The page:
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Janine Davis

Middays Weekdays 10:00AM-3:00PM

Earlier this week, the residents at Charlotte’s ‘Tent City’ were told they’d have to leave out of the area in uptown Charlotte in 72 hours. That date is today, February 19.

Some 150 residents are moving into hotels Mecklenburg County and several community partners have provided. They were forced to leave the North End Encampment because of a number of health concerns including rats, the cold and trash pile up.

The County issued an abatement order that required residents of ‘Tent City’ to vacate the area and property owners to clean it up in 72 hours.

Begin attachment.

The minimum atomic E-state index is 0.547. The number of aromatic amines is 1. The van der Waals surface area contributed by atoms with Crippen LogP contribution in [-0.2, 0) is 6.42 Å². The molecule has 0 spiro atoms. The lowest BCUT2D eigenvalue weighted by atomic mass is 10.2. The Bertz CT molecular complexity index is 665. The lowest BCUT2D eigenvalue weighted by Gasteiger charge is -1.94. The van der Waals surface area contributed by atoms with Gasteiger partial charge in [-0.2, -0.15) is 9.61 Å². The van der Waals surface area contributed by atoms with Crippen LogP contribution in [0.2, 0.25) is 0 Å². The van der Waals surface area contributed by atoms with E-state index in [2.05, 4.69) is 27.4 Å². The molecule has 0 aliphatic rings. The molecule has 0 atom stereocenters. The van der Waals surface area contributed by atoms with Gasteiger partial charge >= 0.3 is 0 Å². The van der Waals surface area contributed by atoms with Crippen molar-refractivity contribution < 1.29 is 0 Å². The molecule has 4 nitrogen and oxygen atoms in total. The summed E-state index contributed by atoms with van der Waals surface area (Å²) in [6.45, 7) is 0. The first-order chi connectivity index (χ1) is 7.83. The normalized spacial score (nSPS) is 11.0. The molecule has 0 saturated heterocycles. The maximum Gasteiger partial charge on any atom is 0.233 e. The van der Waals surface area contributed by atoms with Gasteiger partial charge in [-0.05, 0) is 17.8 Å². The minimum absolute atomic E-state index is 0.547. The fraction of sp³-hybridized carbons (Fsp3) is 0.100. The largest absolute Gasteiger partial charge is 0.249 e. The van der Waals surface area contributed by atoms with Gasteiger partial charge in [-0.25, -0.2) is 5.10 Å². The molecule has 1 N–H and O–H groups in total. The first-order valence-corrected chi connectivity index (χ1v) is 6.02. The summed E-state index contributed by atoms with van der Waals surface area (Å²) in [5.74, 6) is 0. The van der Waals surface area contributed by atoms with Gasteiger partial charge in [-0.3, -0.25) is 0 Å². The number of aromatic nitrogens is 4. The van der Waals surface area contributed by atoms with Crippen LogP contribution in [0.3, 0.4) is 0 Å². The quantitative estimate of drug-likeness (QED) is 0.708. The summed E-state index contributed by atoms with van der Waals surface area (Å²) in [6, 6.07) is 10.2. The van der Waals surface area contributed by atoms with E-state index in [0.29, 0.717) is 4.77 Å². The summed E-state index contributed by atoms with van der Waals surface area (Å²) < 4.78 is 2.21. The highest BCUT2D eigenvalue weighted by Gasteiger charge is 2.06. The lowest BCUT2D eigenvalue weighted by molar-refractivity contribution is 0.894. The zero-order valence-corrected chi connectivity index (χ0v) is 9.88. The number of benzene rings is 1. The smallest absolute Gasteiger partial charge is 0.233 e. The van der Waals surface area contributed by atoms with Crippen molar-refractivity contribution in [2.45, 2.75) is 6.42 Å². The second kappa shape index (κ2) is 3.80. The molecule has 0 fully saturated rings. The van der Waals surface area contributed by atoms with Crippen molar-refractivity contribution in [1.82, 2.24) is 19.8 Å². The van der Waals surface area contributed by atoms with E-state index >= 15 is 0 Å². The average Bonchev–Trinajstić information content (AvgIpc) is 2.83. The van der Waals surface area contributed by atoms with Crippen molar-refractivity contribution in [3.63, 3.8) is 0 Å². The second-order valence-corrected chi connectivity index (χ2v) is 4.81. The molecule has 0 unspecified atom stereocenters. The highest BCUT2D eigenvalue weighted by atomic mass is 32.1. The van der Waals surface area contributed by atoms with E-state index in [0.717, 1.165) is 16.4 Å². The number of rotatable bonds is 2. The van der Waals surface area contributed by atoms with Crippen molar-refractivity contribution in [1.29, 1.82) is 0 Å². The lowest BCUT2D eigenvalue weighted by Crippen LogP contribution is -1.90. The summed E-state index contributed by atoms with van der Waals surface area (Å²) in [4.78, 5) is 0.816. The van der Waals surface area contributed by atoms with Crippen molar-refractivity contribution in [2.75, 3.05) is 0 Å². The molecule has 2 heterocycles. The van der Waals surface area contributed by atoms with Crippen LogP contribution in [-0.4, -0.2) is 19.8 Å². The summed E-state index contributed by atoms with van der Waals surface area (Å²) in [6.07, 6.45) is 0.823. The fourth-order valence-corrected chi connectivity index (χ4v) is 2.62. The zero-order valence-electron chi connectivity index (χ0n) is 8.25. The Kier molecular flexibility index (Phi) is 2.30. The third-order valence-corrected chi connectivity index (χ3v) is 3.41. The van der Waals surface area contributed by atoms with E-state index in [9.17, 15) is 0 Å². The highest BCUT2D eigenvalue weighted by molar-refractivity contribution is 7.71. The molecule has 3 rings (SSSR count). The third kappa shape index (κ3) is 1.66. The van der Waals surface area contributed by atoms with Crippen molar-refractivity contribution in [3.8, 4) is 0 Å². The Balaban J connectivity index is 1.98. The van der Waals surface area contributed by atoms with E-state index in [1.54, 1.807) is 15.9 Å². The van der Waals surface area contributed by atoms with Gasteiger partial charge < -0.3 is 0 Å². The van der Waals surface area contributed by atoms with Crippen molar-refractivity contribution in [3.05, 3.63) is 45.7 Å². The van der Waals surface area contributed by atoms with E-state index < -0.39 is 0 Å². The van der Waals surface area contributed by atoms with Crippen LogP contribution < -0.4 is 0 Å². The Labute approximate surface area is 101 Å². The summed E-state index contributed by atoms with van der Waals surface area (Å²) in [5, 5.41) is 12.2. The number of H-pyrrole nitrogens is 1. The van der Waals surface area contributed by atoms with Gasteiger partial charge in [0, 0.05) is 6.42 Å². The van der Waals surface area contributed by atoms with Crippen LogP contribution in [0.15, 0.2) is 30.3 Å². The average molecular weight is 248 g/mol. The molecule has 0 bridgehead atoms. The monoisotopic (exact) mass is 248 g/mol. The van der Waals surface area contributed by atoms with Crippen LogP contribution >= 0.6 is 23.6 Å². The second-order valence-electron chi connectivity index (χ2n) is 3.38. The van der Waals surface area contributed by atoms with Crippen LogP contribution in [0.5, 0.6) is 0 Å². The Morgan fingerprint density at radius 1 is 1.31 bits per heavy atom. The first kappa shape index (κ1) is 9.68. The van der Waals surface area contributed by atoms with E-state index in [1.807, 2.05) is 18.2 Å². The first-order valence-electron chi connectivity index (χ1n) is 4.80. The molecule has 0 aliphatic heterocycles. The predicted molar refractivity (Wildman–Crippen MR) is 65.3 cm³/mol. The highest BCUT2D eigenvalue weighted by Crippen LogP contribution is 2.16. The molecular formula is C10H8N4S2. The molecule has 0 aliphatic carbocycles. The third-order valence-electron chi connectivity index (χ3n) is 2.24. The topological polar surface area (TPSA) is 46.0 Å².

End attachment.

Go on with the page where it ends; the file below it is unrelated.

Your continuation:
In addition to housing, ‘Tent City’ residents will also receive transportation, meals, laundry and security services. COVID-19 testing will also be provided as  individuals leave the encampment site. COVID-19  vaccines will be offered to those ages 65 and up.

County officials are working to expand existing shelter capacity, too. County Commissioner Leigh Altman says they’re not trying to force people out, but want to help them. She says they are addressing the public health issue. And they won’t be alone. Grassroots organizations like Hope Vibes are working as well. They are addressing immediate needs like luggage and moving.

Charlotte-Mecklenburg’s Police Chief Johnny Jennings says his department will work with the county on enforcing any criminal violations passed the abatement order (after 5pm Friday). Jennings says he agrees this is a public health concern and police will not criminalize homelessness.